Bangladesh needs to formulate policies to regulate and promote electric vehicles (EVs) with a view to reducing dependency on fossil fuel-based vehicles to save the environment, said speakers yesterday. The government should offer fiscal and financial incentives to businesses to promote investment in EVs, they said at a dialogue titled “Electric Vehicles and Sustainable Transportation System in Bangladesh”.

Business Initiative Leading Development (BUILD) and the Bangladesh Centre for Advanced Studies (BCAS) organised the event at the MCCI conference room in the capital.

Bangladesh needs to promote electric vehicles with standard design, said Abdullah Al Mohsin Chowdhury, secretary of the ministry of environment, forest and climate change. The policies should be formulated carefully and comprehensively to regulate and promote the electric vehicles. There is a need for further research on electric vehicles and BUILD, BUET, and other organizations should come together to provide evidence-based inputs to the government on EVs.

The recommendations came in the dialogue can be channeled through the Sustainability and Green Growth Working Committee of BUILD and Private Sector Development Policy Coordination Committee at Prime Minister’s Office said the Secretary.

Countries around the world are transitioning to electric vehicles to reduce greenhouse gas emissions, said Ferdaus Ara Begum, chief executive officer of the BUILD, while delivering her welcome speech at the event. Bangladesh’s peer countries like China, India and Thailand have already made significant progress in creating the enabling conditions for fast development of EVs. The transport sector accounts for 14 percent of global greenhouse emissions, she said.

In Bangladesh, around 10 lakh EVs are plying in the street, most of which are three-wheelers popularly known as easy bike, said Ehsan-E-Elahi, Additional Secretary of the Ministry of Road, Transport and Bridges. “The ministry is now working on formulating a guideline that will allow easy bikes to get registrations.” A delegation will visit India soon to gather experience as the neighbouring country has gone much ahead in this field, Elahi added.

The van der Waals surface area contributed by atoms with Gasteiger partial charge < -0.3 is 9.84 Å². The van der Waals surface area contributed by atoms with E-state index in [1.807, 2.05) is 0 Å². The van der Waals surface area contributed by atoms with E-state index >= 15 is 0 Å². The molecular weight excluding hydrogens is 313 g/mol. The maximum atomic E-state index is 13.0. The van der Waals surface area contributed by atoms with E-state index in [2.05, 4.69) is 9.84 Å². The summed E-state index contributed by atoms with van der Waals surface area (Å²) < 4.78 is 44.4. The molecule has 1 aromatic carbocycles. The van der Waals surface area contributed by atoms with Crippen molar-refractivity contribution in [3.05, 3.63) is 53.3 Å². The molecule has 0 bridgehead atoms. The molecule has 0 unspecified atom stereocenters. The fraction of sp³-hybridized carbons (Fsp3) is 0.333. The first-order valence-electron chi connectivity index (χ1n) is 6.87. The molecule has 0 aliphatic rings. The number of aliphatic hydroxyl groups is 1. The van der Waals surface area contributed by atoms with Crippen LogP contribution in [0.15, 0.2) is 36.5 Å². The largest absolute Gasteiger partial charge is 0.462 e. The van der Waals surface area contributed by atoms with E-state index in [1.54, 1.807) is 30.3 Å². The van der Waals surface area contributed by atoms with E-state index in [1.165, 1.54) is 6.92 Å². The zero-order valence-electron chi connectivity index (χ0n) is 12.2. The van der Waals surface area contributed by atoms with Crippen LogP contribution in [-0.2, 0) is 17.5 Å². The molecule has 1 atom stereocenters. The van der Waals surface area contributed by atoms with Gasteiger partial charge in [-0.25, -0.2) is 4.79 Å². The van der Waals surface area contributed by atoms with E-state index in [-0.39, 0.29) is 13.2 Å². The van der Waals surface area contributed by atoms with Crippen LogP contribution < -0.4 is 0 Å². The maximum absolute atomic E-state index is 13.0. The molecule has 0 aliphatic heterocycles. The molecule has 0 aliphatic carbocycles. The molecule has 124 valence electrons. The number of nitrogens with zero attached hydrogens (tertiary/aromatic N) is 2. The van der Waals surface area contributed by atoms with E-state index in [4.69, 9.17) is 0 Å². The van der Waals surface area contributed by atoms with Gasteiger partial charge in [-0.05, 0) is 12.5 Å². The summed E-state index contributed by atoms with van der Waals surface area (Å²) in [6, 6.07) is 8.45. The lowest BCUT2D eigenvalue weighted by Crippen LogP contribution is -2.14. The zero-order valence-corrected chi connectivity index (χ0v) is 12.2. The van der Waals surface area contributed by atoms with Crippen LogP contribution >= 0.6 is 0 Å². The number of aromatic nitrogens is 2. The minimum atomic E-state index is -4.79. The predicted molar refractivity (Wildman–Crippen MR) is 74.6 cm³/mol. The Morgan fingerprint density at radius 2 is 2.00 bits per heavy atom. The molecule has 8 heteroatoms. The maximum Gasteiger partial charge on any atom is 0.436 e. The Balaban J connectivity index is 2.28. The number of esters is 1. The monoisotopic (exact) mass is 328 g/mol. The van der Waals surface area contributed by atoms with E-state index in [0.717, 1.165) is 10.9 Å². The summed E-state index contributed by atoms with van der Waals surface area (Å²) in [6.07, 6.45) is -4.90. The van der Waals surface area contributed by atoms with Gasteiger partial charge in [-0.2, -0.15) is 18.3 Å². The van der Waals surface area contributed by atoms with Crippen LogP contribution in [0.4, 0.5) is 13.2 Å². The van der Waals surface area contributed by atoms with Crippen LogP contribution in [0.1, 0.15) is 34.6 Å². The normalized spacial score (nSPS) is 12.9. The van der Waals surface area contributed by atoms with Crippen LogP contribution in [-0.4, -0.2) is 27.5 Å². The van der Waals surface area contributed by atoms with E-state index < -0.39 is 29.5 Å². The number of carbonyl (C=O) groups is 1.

Availability of charging stations is highly important to make EVs popular in Bangladesh, said Md Ziaur Rahman Khan, a professor at the Bangladesh University of Engineering and Technology’s electrical and electronic engineering department.

Both fiscal and financial incentives should be offered for EVs to make the environment-friendly vehicles more widespread, said Siddique Zobair, member of the energy efficiency and conservation department of the Sustainable and Renewable Energy Development Authority (SREDA).

The government should frame the policy considering two-, three- and four-wheeled EVs, said Matiur Rahman, chairman of Uttara Motors. The batteries used by the easy bikes lose their effectiveness quickly and their indiscriminate disposal is harmful to the environment, he said.

Greenhouse gas emission from the transport sector in Bangladesh will be increased 118 percent by 2030 from the current level, said Md Tahmid Zami, senior research associate of the BUILD, while presenting a keynote paper. But, the country plans to reduce greenhouse emission by 9 percent within 2030. Charging infrastructure, incentives, local manufacture, and so on are key areas where more investments are needed, he added.

Asif Ibrahim, Former Chairman of BUILD and Core Group Member of Citizen’s Platform for SDGs, Bangladesh who moderated the dialogue urged the government to consider EVs for developing a sustainable transportation system considering ecological balance in Dhaka and for the transport sector in Bangladesh.

Representatives BRTA, BITAC, BMW, DOE, MCCI, DCCI, Rahimafrooz and CPD attended the meeting among others.